Senate Majority Leader Bill Frist, who fanned partisanship during much of his reign, preached the need for the two parties to work together as he bid farewell to the U.S. Congress on Thursday.
"Beyond Democrat or Republican, we are Americans," the retiring Tennessee Republican told colleagues. "It’s our responsibility to uphold the dream."
As majority leader the past four years, Frist, 54, stirred some big partisan battles, particularly when he broke tradition in 2004 and campaigned against Democratic Leader Tom Daschle in his home state of South Dakota. Daschle lost a re-election bid.
In sharp contrast to the way Republicans treated Daschle afterward, Frist’s delivered his farewell address in a packed Senate chamber.
Only a few Republicans bothered to show up for Daschle’s good-bye to the Senate two years ago. Frist walked in near the end.
As Democrats victorious in last month’s elections prepared to take control when the new Congress convenes next month, Senate Democratic Leader Harry Reid urged members of his party to attend Frist’s farewell.
"We don’t want to be seen as petty," a Democratic aide said. "We don’t want to be seen as trying to get even. We want to show some respect."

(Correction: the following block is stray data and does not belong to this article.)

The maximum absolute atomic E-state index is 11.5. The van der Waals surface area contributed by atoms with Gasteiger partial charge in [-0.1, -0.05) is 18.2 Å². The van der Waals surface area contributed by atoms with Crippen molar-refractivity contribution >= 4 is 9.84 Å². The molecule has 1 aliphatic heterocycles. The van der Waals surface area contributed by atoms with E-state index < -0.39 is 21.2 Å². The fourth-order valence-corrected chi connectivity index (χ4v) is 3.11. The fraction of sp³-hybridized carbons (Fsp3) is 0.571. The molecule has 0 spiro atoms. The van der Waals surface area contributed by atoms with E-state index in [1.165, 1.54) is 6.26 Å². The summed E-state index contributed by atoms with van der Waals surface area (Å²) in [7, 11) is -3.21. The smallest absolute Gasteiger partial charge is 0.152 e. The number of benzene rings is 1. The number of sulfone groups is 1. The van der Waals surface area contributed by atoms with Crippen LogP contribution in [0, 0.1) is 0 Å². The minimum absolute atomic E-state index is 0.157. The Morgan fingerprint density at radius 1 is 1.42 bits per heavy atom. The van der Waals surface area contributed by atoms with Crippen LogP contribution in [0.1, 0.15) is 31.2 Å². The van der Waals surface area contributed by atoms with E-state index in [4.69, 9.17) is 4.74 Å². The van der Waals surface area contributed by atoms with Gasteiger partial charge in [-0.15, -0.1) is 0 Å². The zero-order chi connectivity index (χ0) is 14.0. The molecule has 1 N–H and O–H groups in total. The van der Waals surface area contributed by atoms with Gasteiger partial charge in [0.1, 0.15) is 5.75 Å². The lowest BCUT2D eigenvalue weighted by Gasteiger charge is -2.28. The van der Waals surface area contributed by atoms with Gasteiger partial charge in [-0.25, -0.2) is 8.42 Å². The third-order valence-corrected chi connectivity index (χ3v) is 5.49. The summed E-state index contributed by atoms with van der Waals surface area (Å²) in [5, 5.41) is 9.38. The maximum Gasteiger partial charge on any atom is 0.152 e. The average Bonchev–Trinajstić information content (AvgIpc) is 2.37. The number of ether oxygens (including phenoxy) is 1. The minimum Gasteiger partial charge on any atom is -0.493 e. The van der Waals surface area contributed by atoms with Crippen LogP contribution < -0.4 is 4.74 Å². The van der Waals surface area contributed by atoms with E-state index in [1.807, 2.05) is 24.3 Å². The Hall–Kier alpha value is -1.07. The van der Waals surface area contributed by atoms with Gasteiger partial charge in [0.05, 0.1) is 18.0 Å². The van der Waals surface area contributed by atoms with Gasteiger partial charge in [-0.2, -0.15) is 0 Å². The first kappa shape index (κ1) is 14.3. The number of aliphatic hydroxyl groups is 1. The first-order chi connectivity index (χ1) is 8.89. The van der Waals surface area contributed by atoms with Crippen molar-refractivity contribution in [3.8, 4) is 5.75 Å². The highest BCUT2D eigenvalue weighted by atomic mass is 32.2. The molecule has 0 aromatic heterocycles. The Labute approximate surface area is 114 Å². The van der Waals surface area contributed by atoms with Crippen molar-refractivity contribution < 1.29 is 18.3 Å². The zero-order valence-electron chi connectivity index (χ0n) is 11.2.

Frist, a heart-transplant surgeon, was first elected to the Senate in 1994 with a promise not to stay more than two six-year terms. In keeping that vow, he said: "It’s time for fresh faces and fresh resolve."
Frist became Senate Republican leader in January 2003, after he helped his party win control of the legislative body as head of the Senate Republican campaign committee.
In last month’s elections, Republicans lost the Senate and House to Democrats, largely because of the Iraq war and discontent with what was denounced as a "do-nothing Congress."
Frist had been criticized for his work as majority leader, some saying he seemed more concerned about advancing Bush’s interests than those of the Senate.
Yet Frist had some major accomplishments, such as cranking up the global war against AIDS and helping increase security of the United States after the September 11 attacks.
Frist had been considered a potential 2008 White House contender. But last month he announced he had decided instead to resume his career in medicine.
(Additional reporting by Andy Sullivan)